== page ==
Lighten up, will you?
The show also strikes a great balance in its tone. Despite covering some weighty topics around the politics of vigilantism, the individual responsibility that comes with great power (yes, there’s an explicit nod to Spider-Man in the very first episode) and the fallout of betrayal, Jupiter’s Legacy is surprisingly light and fun throughout.
Jupiter’s Legacy strikes a great balance in its tone, mixing weighty topics with escapist fun.
It doesn’t get too cynical or gritty to make its point. And that allows it to feel a bit more escapist than The Boys or Watchmen. Those shows hit some incredibly high points. They’re worth checking out, certainly. But I’m not averse to some lighter fare, especially in these difficult times.
Jupiter’s Legacy hits that sweet spot impressively well.
Stop me if you’ve heard this one before
It’s easy to get a little worn out by the superhero content mill. Jupiter’s Legacy has the disadvantage of entering a crowded space. The dark, gritty, revisionist hero story has been done, and then done again and again and again.
HBO’s Watchmen may be the strongest example of the genre so far. The show weaves Alan Moore’s classic comic into a story that reimagines historical events and systemic racism in an America populated by superheroes and villains.
Jupiter’s Legacy follows this path, with its Great Depression storyline, and veers toward The Boys in its conception of a Union of heroes. Jupiter’s Legacy’s Union is the grassroots, worker-led version of The Boy’s Vought corporation, a cynically commercial take on your friendly neighbourhood caped heroes.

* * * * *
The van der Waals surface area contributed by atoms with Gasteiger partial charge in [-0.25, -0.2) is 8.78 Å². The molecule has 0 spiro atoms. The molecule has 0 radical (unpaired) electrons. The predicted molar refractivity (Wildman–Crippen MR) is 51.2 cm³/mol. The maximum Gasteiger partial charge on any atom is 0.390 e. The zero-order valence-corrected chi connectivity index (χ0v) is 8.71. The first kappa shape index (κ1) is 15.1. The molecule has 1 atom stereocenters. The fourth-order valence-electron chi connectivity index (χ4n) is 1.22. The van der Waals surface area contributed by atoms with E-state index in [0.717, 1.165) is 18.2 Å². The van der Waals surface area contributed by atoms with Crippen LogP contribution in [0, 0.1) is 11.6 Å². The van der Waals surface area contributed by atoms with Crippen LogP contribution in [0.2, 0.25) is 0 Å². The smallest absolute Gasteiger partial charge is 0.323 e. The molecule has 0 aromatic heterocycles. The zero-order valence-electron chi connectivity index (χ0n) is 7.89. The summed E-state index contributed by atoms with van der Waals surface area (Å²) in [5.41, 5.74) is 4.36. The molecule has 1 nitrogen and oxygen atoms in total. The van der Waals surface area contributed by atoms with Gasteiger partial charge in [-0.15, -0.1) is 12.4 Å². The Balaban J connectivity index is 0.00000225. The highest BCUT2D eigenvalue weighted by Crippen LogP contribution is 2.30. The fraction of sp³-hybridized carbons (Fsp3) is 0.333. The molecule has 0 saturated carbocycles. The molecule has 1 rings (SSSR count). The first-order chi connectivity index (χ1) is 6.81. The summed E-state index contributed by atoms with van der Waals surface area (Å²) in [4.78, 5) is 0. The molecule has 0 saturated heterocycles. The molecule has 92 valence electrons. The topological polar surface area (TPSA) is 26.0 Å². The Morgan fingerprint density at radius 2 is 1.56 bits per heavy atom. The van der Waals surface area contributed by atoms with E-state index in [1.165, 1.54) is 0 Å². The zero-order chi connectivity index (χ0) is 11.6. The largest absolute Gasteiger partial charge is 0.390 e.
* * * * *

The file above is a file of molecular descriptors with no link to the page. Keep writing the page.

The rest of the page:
If you’re reaching your fill, then this might not be the show to win you back.
If this sounds like Jupiter’s Legacy is covering some familiar ground, well, it is. Even the big moral dilemmas feel like we’ve seen them handled in the early superhero outings of the 00s. And the patriarchal supremacy of the Utopian feels a little too taken for granted in a show that wants to unpack hero myths. If you’re reaching your fill of that kind of stuff, then this might not be the show to win you back.
A not-so-cinematic look and feel
Aesthetically, some of the action sequences also suffer from what we might call CW syndrome. (The CW’s “Arrowverse” DC superhero shows have wildly uneven production value, with some special effects looking downright cheap.) As the fighting heats up in Jupiter’s Legacy, a mix of fast cutting and slightly less than top-of-the-line CGI detract from some really compelling storytelling and acting. Combined with the artificial ageing makeup and wigs for the centenarian heroes, the look and feel falters. These moments can veer toward goofy and cartoonish.
You’ll already be suspending your disbelief anyway, so this isn’t a fatal flaw by any means. But it leads to some tonal blips that aren’t ideal. The gorgeous, haunting, and stripped-down effects and action sequences of Watchmen would have been welcome here.
Is Jupiter’s Legacy worth watching?
In short, yes.
Despite some shortcomings, Jupiter’s Legacy feels like a fresh new entry in the superhero genre. With an original backstory, solid performances, and enough twists and cliffhangers to keep you invested, I can only hope we’ll get a second season. Jupiter’s Legacy scratches the comic book itches that it’s aiming for. And it solidifies Netflix’s post-Marvel reputation as a serious player in the genre.
Jupiter’s Legacy drops globally on Netflix today, May 7.